‘Toto the Tornado Kitten’ Gets Own Children’s Book   Meet Toto the Tornado Kitten, now on a media tour. Speaking with a local Fox affiliate in Boston this week, Jonathan Hall, the paramedic who adopted the cat, named him after Dorothy’s famous dog in The Wizard of Oz and then wrote the book about their adventure, retold Toto’s origin tale on TV: “One of the lucky survivors was Toto the tornado kitten here. He was a little kitten that was found by a tree worker in a tree the day after the tornado and rescued, he was turned over to us in the fire station … and we tried taking care of him but couldn’t.”

Wizard of Oz supposedly comes with a curse  Four months after the film was released Frank Morgan, who played The Wizard, was involved in a car accident in which his chauffeur was killed. Toto broke a paw when one of the Wicked Witch’s guards stepped on it. Margaret Hamilton, who played the Wicked Witch of the West, was badly burned during a stunt. And Judy Garland began taking amphetamines not long after playing Dorothy and soon progressed to barbiturates. She died aged 47 after accidentally overdosing.

KTL Radio presents The Wizards of Oz featuring Sister Dorothy Muhammad  The world renowned “word/nameologist” will be using her unique method of using letter & number frequencies to break down some coded messages intertwined in some of our favorite fables. She will be deciphering and decoded the hidden messages in “The Wizard of Oz” and explaining how the template for these characters helped her identify the “Wizards” in her world. Walk with Dorothy down the yellow brick as she unlocks the hidden meaning of the frequencies of numbers 1-10.

Oz in the News 4.19.12

Yip Harburg: A Lyricist For The Ages  During his 84 years on the planet, Yip Harburg contributed brilliant lyrics to some of the finest melodies of the American popular song canon. Most of his songs were originally written for Broadway shows or Hollywood musicals. Finian’s Rainbow is probably his most popular stage work, but he’s best known for working with composer Harold Arlen on music for The Wizard of Oz, a collaboration which won them an Oscar for “Over the Rainbow.”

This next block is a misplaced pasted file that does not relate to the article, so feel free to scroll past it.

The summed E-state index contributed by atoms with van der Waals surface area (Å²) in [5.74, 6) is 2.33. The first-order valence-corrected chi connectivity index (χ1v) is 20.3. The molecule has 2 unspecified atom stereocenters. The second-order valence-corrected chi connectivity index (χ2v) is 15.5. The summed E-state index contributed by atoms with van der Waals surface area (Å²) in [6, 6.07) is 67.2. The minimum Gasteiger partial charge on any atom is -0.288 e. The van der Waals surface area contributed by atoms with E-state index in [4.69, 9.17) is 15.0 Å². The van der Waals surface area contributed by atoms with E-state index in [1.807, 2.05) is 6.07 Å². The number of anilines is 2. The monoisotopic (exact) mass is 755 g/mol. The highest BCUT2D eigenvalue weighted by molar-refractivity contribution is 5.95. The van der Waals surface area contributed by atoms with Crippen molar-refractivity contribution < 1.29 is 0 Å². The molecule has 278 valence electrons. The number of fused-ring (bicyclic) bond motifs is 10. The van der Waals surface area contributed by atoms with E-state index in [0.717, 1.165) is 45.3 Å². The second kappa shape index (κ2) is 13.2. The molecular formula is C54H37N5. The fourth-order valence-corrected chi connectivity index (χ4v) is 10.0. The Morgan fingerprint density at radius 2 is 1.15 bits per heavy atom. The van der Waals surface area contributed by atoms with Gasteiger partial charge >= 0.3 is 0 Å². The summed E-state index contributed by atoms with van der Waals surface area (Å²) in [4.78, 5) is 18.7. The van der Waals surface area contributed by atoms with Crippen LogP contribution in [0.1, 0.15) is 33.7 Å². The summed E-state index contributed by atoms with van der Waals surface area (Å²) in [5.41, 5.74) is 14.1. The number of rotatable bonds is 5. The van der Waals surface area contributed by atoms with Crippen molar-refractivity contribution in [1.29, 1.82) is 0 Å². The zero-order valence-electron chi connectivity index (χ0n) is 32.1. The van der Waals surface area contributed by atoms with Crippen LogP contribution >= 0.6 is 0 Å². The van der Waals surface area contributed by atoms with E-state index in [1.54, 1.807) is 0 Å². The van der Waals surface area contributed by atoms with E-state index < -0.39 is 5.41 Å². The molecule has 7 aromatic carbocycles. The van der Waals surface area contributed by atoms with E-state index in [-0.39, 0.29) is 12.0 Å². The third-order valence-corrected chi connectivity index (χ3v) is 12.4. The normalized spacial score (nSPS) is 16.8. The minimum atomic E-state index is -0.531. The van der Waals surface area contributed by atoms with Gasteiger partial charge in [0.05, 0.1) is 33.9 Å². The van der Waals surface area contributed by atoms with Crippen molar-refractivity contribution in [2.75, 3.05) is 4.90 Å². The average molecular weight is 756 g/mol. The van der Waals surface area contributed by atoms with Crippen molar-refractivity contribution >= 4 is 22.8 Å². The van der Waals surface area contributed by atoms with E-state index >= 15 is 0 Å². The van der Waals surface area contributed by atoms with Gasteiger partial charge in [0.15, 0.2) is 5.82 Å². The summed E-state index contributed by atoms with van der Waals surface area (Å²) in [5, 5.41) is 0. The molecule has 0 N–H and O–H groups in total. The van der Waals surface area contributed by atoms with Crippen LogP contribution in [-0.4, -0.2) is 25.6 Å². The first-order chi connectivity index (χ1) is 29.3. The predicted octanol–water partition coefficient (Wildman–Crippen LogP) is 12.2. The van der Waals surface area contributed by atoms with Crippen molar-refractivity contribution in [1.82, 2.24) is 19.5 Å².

An Over-the-rainbow Experience at the Oz-Stravaganza Festival, June 1-3, 2012  What began as a one-day affair 34 years ago has turned into a 3 day jubilation with featured guests, costume parade, Miss Oz-stravaganza Pageant, writing and coloring contests, a Munchkin Mile Fun Run for kids, live entertainment, food, vendors, fun and more! One of this year’s special guests include André DeShields, the award-winning actor who created the title role in the 1975 production of The Wiz on Broadway. Gregory Maguire, author of Wicked, the Life and Times of the Wicked Witch of the West that inspired the Broadway musical, acts as the parade’s Grand Marshall this year.

Extending Arianna Huffington’s “GPS for the Soul” Into a New Operating System for the Economy  Slowly a new story started to come to me in which a new operating system utilizing a new kind of money and new kinds of banks could be realized. The result was a 2.0 version of The Wizard of Oz entitled: The Wiz of Iz. The Wiz of Iz, is a short read at 120 pages and it’s based upon an even shorter story about four good buddies who set out to change the world along the Route of the Rainbow. The story is one you might have heard: There was a very important job to be done and because this job was so important, Everybody was asked to do it. Everybody was sure Somebody would do it. Anybody could have done it, but Nobody realized that Everybody wouldn’t do it. So Nobody did it. Somebody got mad about that because it was Everybody’s job. In the end, Everybody blamed Somebody when Nobody did what Anybody could have done.

Oz in the News 4.18.12

Baum Reflections on Oz-Stravagana and His Great Grandfather  All of my experiences lead me to believe my great grandfather’s success came about because he never lost sight of the audience he wrote for.  He wrote just to please children of all ages.  He wrote his stories while looking at the world through the eyes of a child, just one step beyond reality.  Oz has become a home away from home, a safe haven where dreams are real and reality can be put aside, at least for awhile!  Oz is imagination unleashed, allowing all who enter, to soar “somewhere over the rainbow.”